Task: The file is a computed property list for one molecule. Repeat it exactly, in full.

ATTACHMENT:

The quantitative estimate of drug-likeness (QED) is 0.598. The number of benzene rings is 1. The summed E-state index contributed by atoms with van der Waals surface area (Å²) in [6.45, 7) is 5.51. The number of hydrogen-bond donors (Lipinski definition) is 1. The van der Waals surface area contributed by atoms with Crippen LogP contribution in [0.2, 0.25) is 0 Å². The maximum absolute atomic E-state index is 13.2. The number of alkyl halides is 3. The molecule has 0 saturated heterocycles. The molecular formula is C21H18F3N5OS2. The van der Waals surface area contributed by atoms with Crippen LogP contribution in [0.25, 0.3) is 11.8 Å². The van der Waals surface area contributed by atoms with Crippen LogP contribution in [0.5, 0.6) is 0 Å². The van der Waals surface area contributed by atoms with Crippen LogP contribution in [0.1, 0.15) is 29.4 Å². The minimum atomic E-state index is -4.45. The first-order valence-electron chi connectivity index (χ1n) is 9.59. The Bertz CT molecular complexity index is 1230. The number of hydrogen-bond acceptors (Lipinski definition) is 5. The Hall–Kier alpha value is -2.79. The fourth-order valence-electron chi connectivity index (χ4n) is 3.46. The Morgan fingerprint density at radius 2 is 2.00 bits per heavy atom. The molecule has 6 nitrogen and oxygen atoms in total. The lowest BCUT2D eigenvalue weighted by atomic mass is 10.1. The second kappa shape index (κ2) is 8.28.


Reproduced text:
The quantitative estimate of drug-likeness (QED) is 0.598. The number of benzene rings is 1. The summed E-state index contributed by atoms with van der Waals surface area (Å²) in [6.45, 7) is 5.51. The number of hydrogen-bond donors (Lipinski definition) is 1. The van der Waals surface area contributed by atoms with Crippen LogP contribution in [0.2, 0.25) is 0 Å². The maximum absolute atomic E-state index is 13.2. The number of alkyl halides is 3. The molecule has 0 saturated heterocycles. The molecular formula is C21H18F3N5OS2. The van der Waals surface area contributed by atoms with Crippen LogP contribution in [0.25, 0.3) is 11.8 Å². The van der Waals surface area contributed by atoms with Crippen LogP contribution in [0.5, 0.6) is 0 Å². The van der Waals surface area contributed by atoms with Crippen LogP contribution in [0.1, 0.15) is 29.4 Å². The minimum atomic E-state index is -4.45. The first-order valence-electron chi connectivity index (χ1n) is 9.59. The Bertz CT molecular complexity index is 1230. The number of hydrogen-bond acceptors (Lipinski definition) is 5. The Hall–Kier alpha value is -2.79. The fourth-order valence-electron chi connectivity index (χ4n) is 3.46. The Morgan fingerprint density at radius 2 is 2.00 bits per heavy atom. The molecule has 6 nitrogen and oxygen atoms in total. The lowest BCUT2D eigenvalue weighted by atomic mass is 10.1. The second kappa shape index (κ2) is 8.28.